feeling strong, and I never have that tired out feeling any more.
“ I certainly think that every woman ought to try this grand medicine,
for it would prove its worth. Yours very truly, Miss Elbue Dasfobth, 203
De Soto St., Memphis, Tenn.”
Don’t hesitate to write to Mrs. Pinkham. She will understand
?rour case perfectly, and will treat you with kindness. Her advice
s free, and the address is Lynn, Mass. No woman ever regretted
having written her, and she has helped thousands.
FORFEIT it we cannot forthwith produce the original letters and signatures <4
above tfistiuionlalti which will prove their absolute genuineness.
Lydia £. Ftnkhaa Med. Co., Lynn, !
In sheets of PURE ANILINE BLUE. No butties. No paddles. No waste. Gi^estbesiuna
amount of blueing water each wash-day. Ask your grocer for it or send 10c for a book of 25 leave*.
The Kandy Biuaing Book Co., B7 E. Lako St., Chicago, Ili,
It is discouraging to an honest man
to agree to accept a bribe, and then
be buncoed out of it.
Don’t you know that Defiance Starch
besides being absolutely superior to
any other. It put up 16 ounces In pack
ages and sells at same price as 12
ounce packages of other kinds?
The financial editor is not necessar
ily pedantic, but he is apt to indulge
in quotations.
Dealers say that as soon as a cus
tomer tries Defiance Starch it is im
possible to sell them any other cold
water'starch. It can be used cold or
After a man has -been married a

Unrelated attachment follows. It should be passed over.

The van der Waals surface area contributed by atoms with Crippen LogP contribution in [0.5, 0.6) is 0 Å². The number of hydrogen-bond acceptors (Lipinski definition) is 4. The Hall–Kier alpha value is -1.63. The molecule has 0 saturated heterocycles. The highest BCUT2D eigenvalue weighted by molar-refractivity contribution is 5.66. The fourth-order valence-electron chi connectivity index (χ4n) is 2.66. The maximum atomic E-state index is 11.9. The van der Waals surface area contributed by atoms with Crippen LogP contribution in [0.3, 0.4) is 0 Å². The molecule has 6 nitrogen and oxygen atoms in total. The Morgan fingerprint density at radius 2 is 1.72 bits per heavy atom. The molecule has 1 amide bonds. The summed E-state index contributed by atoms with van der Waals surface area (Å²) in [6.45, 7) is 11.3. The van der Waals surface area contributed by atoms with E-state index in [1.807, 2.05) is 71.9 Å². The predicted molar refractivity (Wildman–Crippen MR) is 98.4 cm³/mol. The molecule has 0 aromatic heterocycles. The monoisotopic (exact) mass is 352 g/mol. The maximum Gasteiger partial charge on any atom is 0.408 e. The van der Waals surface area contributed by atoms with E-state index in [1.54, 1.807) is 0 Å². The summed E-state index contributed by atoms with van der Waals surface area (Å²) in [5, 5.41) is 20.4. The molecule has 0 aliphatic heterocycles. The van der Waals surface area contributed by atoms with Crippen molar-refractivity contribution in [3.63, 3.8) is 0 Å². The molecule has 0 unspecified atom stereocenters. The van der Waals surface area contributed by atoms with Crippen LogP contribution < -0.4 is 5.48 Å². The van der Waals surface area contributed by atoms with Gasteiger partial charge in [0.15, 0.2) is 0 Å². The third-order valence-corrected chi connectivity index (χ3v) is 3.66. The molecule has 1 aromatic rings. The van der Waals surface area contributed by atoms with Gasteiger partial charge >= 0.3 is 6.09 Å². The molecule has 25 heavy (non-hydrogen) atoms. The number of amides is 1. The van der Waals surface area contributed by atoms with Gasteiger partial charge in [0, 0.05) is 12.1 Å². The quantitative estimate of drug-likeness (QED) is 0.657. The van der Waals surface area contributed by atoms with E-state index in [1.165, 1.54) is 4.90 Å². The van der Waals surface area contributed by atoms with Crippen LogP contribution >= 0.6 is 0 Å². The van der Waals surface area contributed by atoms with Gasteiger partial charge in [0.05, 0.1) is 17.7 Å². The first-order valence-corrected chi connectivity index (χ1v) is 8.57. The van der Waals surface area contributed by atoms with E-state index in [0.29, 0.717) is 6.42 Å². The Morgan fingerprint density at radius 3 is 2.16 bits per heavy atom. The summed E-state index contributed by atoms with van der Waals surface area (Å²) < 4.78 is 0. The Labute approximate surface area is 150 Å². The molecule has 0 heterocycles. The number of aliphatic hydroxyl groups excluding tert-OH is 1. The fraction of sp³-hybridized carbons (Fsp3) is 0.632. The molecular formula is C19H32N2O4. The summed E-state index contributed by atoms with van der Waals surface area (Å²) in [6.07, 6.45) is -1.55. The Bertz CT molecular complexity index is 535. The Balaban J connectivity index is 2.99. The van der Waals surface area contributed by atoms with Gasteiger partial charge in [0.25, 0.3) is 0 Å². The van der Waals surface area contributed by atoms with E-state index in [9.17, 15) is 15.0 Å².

few years his bump of hope becomes
a dent.
"follow tub ruM
Baggage checked «• WorkTa
Fair grousda.
Stopovers allowed. All Agents can
route you via the WABASH. For beau
tiful World s Fair folder and all infor
mation address
Gen. Agt. Pass. Dept., Omaha. Neb.
“.S1'.';!'™'Thompson's Eye Water
W. N. U., Omaha. No. 35—1904
The girl with naturally curly hah
Is the only one who gets full enjojr
ment out of an ocean dip.
The Mnrlne Eye Heiuedy Co.. Chicago. »end Bon
Eye B»ok tree. Write them about your eye*
Never say a horse was pulled. Yoa
may have been dragged along
Knows how important R fe
to um agood starch. Defence
Starch is the best starch
made. It doesnt stieft to
the bon. It gives a Bcauti
Id soft gbssy stiflness to the
clothes. It wifl not blister
or cracK the goods. * It sells
for less, goes farther, does
more. Ask the lady who
irons. Defiance Starch* at all
grocers. 16 oz. for 10 cents.
Montana, Send 50c. for map aadiUiforniacjna to
*. f. iBSHlEY, Kea! Estate Agency, BiUuip. Hit.
#SRCS catarrh ef the stomach.